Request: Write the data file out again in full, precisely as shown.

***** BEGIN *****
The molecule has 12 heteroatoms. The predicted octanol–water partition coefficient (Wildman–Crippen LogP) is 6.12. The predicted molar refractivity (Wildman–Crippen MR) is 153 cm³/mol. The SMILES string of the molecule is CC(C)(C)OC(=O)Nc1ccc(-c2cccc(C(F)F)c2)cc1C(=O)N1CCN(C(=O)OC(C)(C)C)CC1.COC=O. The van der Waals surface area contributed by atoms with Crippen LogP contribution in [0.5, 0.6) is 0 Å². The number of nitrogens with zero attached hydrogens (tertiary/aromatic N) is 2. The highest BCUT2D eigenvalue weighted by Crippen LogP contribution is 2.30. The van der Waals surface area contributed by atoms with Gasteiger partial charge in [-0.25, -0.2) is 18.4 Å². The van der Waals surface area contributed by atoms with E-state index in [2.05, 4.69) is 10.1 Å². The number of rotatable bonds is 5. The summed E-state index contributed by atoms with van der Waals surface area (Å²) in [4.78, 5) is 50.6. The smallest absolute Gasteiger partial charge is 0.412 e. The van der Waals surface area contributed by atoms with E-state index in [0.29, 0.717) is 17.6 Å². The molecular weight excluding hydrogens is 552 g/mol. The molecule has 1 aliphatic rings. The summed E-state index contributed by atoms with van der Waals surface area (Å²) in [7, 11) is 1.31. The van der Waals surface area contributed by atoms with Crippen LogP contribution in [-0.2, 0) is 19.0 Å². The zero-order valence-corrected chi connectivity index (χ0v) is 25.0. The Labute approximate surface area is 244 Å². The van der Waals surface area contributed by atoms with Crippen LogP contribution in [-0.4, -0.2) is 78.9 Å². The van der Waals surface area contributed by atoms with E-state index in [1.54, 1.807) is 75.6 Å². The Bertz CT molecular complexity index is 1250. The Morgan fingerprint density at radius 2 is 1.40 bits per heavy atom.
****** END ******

The molecule has 12 heteroatoms. The predicted octanol–water partition coefficient (Wildman–Crippen LogP) is 6.12. The predicted molar refractivity (Wildman–Crippen MR) is 153 cm³/mol. The SMILES string of the molecule is CC(C)(C)OC(=O)Nc1ccc(-c2cccc(C(F)F)c2)cc1C(=O)N1CCN(C(=O)OC(C)(C)C)CC1.COC=O. The van der Waals surface area contributed by atoms with Crippen LogP contribution in [0.5, 0.6) is 0 Å². The number of nitrogens with zero attached hydrogens (tertiary/aromatic N) is 2. The highest BCUT2D eigenvalue weighted by Crippen LogP contribution is 2.30. The van der Waals surface area contributed by atoms with Gasteiger partial charge in [-0.25, -0.2) is 18.4 Å². The van der Waals surface area contributed by atoms with E-state index in [2.05, 4.69) is 10.1 Å². The number of rotatable bonds is 5. The summed E-state index contributed by atoms with van der Waals surface area (Å²) in [4.78, 5) is 50.6. The smallest absolute Gasteiger partial charge is 0.412 e. The van der Waals surface area contributed by atoms with E-state index in [0.29, 0.717) is 17.6 Å². The molecular weight excluding hydrogens is 552 g/mol. The molecule has 1 aliphatic rings. The summed E-state index contributed by atoms with van der Waals surface area (Å²) in [7, 11) is 1.31. The van der Waals surface area contributed by atoms with Crippen LogP contribution in [-0.2, 0) is 19.0 Å². The zero-order valence-corrected chi connectivity index (χ0v) is 25.0. The Labute approximate surface area is 244 Å². The van der Waals surface area contributed by atoms with Crippen LogP contribution in [-0.4, -0.2) is 78.9 Å². The van der Waals surface area contributed by atoms with E-state index in [1.54, 1.807) is 75.6 Å². The Bertz CT molecular complexity index is 1250. The Morgan fingerprint density at radius 2 is 1.40 bits per heavy atom.